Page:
Dutch natural stone: Interpretation of a vernacular building material in modern architecture

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Abstract

The subsoil of The Netherlands is largely made up of marine and fluviatile soft sediments, resulting in an abundance of brick and an absence of natural stone in buildings. The country has only few local supplies of natural stone suitable to be used for building, most of them concentrated in the far south of the Province of Limburg. After World War I, the scarcity of building materials combined with the increase of entrepreneurship and the reinterpretation of ’local identity’ in architecture resulted in more intense use of locally quarried stone, both by the more ‘traditionalist’ architects and the ‘modernist’ architects. Carboniferous sandstone from the Cottessen region together with Kunrade limestone was nationally boosted shortly after World War II, leading to different uses. This paper identifies the change from ‘vernacular’ applications to ‘modern’ applications of native Dutch natural stone and defines the stylistic differences, essential to be taken into account in conservation and adaptive re-use.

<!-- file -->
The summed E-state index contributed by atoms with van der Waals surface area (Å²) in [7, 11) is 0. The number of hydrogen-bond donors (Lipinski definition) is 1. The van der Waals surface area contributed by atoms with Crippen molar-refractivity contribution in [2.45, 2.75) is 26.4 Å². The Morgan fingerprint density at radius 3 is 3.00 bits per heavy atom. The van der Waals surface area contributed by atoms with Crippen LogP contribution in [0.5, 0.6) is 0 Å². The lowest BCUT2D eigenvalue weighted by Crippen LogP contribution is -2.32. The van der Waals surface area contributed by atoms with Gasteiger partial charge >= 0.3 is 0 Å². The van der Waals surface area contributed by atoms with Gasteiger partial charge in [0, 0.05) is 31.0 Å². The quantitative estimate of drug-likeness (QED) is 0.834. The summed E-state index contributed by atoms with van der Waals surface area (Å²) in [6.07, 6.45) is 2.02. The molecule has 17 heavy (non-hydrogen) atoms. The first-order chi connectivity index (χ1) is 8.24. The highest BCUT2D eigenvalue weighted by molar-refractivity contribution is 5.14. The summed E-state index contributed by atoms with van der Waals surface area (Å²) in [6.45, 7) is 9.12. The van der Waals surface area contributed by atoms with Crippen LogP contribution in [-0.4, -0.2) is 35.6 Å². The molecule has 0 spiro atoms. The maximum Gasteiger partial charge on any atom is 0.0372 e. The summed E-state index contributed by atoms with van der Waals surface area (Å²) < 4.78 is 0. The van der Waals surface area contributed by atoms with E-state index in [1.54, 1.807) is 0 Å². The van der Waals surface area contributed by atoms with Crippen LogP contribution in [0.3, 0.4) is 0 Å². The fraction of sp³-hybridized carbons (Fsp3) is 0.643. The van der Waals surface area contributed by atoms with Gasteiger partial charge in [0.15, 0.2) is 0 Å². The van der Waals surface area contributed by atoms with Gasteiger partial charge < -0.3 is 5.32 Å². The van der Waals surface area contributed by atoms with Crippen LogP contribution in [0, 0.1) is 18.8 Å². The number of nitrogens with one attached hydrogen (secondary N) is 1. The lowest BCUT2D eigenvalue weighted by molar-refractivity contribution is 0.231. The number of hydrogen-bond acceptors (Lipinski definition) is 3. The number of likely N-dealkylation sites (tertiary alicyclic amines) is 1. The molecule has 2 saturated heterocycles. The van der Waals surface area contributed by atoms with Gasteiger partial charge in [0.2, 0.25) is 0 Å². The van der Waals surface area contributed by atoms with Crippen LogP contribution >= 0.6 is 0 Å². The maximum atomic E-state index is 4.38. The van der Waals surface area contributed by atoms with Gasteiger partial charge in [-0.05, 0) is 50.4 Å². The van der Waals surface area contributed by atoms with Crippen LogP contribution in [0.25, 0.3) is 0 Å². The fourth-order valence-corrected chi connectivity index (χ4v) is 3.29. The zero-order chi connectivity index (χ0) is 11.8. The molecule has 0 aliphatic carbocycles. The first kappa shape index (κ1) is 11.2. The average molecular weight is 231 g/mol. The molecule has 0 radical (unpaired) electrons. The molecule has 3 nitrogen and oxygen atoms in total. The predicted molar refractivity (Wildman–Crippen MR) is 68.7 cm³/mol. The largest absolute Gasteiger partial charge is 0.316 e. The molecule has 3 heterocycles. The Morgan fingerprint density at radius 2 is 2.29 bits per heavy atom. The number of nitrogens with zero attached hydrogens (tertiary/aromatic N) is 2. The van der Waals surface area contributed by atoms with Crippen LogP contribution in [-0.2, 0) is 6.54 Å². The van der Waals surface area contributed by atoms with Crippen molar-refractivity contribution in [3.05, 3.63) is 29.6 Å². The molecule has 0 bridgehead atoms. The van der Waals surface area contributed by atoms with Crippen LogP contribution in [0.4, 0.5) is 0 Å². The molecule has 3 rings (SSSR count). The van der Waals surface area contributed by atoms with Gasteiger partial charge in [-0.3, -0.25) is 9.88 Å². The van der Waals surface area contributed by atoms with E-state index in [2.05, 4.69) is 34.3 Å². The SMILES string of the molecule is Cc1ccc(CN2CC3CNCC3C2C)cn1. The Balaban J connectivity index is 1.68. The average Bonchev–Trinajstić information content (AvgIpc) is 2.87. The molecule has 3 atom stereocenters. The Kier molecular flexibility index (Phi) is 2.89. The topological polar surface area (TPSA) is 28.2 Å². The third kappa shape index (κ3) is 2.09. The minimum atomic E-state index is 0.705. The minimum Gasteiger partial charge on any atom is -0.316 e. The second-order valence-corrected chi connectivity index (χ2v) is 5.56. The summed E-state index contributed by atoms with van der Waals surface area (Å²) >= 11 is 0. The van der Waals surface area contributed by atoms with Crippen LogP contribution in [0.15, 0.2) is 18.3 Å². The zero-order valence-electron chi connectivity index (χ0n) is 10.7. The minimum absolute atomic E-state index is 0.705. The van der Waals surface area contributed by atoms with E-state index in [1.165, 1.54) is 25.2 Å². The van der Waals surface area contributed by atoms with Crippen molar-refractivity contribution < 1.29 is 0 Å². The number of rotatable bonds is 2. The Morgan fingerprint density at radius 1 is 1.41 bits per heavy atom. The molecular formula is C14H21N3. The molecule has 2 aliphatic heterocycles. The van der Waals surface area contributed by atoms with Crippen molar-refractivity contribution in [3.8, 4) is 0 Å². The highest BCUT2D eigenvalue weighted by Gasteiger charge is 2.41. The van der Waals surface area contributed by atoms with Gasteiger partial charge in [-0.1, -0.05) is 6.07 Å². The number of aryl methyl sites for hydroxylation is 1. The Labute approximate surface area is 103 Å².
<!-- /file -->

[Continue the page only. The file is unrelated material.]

Original languageEnglish
Title of host publicationBuilding Knowledge, Constructing Histories
Subtitle of host publicationProceedings of the 6th International Congress on Construction History (6ICCH 2018)
EditorsIne Wouters, Stephanie Van de Voorde, Inge Bertels, Bernard Espion, Krista de Jonge, Denis Zastavni
Place of PublicationLondon
PublisherCRC Press / Balkema - Taylor & Francis Group
Pages1075-1081
Number of pages7
Volume2
ISBN (Electronic)978-1-429-44671-9
ISBN (Print)978-1-138-33235-5
Publication statusPublished - 2018
Event6ICCH 2018: 6th International Congress on Construction History - Brussels, Belgium
Duration: 9 Jul 201813 Jul 2018

Conference

Conference6ICCH 2018: 6th International Congress on Construction History
CountryBelgium
CityBrussels
Period9/07/1813/07/18

Keywords

  • 20th century
  • Modern architecture
  • Natural stone
  • The Netherlands
  • Vernacular building

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